Gene therapy in mice builds muscle, reduces fat

Approach may lead to new treatment approach for osteoarthritis, obesity

Researchers at Washington University School of Medicine in St. Louis found that gene therapy in mice helped build strength and significant muscle mass quickly, while reducing the severity of osteoarthritis. The gene therapy also prevented obesity, even when the mice were fed a high-fat diet. (Image: Mike Worful)

Exercise and physical therapy often are recommended to help people who have arthritis. Both can strengthen muscle — a benefit that also can reduce joint pain. But building muscle mass and strength can take many months and be difficult in the face of joint pain from osteoarthritis, particularly for older people who are overweight. A new study in mice at Washington University School of Medicine in St. Louis, however, suggests gene therapy one day may help those patients.

The research shows that gene therapy helped build significant muscle mass quickly and reduced the severity of osteoarthritis in the mice, even though they didn’t exercise more. The therapy also staved off obesity, even when the mice ate an extremely high-fat diet.

The study is published online May 8 in the journal Science Advances.

“Obesity is the most common risk factor for osteoarthritis,” said senior investigator Farshid Guilak, the Mildred B. Simon Research Professor of Orthopaedic Surgery and director of research at Shriners Hospitals for Children — St. Louis. “Being overweight can hinder a person’s ability to exercise and benefit fully from physical therapy. We’ve identified here a way to use gene therapy to build muscle quickly. It had a profound effect in the mice and kept their weight in check, suggesting a similar approach may be effective against arthritis, particularly in cases of morbid obesity.”

With the paper’s first author, Ruhang Tang, a senior scientist in Guilak’s laboratory, Guilak and his research team gave 8-week-old mice a single injection each of a virus carrying a gene called follistatin. The gene works to block the activity of a protein in muscle that keeps muscle growth in check. This enabled the mice to gain significant muscle mass without exercising more than usual.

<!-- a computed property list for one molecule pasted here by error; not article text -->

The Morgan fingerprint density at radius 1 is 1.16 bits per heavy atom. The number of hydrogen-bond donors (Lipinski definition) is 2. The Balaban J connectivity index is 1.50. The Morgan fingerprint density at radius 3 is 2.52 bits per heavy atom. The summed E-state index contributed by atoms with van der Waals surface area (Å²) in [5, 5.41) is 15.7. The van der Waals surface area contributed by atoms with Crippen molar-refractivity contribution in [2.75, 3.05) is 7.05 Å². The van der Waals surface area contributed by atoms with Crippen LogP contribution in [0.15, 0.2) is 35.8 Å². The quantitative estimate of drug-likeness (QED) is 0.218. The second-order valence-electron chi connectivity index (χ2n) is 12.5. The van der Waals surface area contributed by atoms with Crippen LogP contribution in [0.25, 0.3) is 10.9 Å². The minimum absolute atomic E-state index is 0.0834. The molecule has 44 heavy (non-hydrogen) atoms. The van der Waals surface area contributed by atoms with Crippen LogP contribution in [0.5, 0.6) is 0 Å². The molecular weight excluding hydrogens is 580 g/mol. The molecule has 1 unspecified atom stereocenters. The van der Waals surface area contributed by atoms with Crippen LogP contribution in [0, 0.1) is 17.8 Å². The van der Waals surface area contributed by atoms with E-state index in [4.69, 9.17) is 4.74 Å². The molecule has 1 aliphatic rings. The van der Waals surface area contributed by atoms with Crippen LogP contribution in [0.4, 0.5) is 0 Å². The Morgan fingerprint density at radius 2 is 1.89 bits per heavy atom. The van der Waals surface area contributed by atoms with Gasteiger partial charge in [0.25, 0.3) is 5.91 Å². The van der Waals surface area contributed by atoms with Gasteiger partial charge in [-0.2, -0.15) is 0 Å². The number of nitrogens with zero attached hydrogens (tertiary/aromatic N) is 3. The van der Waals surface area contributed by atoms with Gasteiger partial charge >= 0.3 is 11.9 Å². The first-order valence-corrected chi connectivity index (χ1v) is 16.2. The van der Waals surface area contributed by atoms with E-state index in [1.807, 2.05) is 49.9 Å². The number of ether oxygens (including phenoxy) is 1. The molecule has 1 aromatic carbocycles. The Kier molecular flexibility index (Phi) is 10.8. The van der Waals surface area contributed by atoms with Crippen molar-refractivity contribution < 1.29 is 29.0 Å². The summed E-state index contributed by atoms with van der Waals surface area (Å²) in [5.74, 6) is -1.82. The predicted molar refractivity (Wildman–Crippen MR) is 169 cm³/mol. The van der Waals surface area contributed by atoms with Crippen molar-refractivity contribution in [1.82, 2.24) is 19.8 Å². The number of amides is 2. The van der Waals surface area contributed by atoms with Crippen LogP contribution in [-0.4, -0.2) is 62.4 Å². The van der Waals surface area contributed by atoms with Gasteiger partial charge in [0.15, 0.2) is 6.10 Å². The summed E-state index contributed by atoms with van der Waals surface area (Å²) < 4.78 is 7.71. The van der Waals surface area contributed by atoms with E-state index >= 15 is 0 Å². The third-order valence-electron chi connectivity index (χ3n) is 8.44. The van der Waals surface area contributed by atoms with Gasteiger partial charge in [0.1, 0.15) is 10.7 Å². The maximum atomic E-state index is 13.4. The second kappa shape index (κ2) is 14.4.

Even without additional exercise, and while continuing to eat a high-fat diet, the muscle mass of these “super mice” more than doubled, and their strength nearly doubled, too. The mice also had less cartilage damage related to osteoarthritis, lower numbers of inflammatory cells and proteins in their joints, fewer metabolic problems, and healthier hearts and blood vessels than littermates that did not receive the gene therapy. The mice also were significantly less sensitive to pain.

One worry was that some of the muscle growth prompted by the gene therapy might turn out to be harmful. The heart, for example, is a muscle, and a condition called cardiac hypertrophy, in which the heart’s walls thicken, is not a good thing. But in these mice, heart function actually improved, as did cardiovascular health in general.

Longer-term studies will be needed to determine the safety of this type of gene therapy. But, if safe, the strategy could be particularly beneficial for patients with conditions such as muscular dystrophy that make it difficult to build new muscle.

In the meantime, Guilak, who also co-directs the Washington University Center for Regenerative Medicine and is a professor of biomedical engineering and of developmental biology, said more traditional methods of muscle strengthening, such as lifting weights or physical therapy, remain the first line of treatment for patients with osteoarthritis.

“Something like this could take years to develop, but we’re excited about its prospects for reducing joint damage related to osteoarthritis, as well as possibly being useful in extreme cases of obesity,” he said.


Tang R, Harasymowicz NS, Wu CL, Collins KH, Choi YR, Oswald SJ, Guilak F. Gene therapy for follistatin mitigates systemic metabolic inflammation and post-traumatic arthritis in high-fat diet-induced obesity. Science Advances, published online May 8, 2020.
This work was supported by the Shriners’ Hospitals for Children, the National Institute of Arthritis and Musculoskeletal and Skin Diseases, the National Institute on Aging and the Office of the Director of the National Institutes of Health (NIH). Grant numbers AR50245, AR48852, AG15768, AR48182, AG 46927, AR073752, OD10707, AR060719, AR057235. Additional funding was provided by the Arthritis Foundation and the Nancy Taylor Foundation for Chronic Diseases.
Washington University School of Medicine’s 1,500 faculty physicians also are the medical staff of Barnes-Jewish and St. Louis Children’s hospitals. The School of Medicine is a leader in medical research, teaching and patient care, ranking among the top 10 medical schools in the nation by U.S. News & World Report. Through its affiliations with Barnes-Jewish and St. Louis Children’s hospitals, the School of Medicine is linked to BJC HealthCare.

Originally published by the School of Medicine

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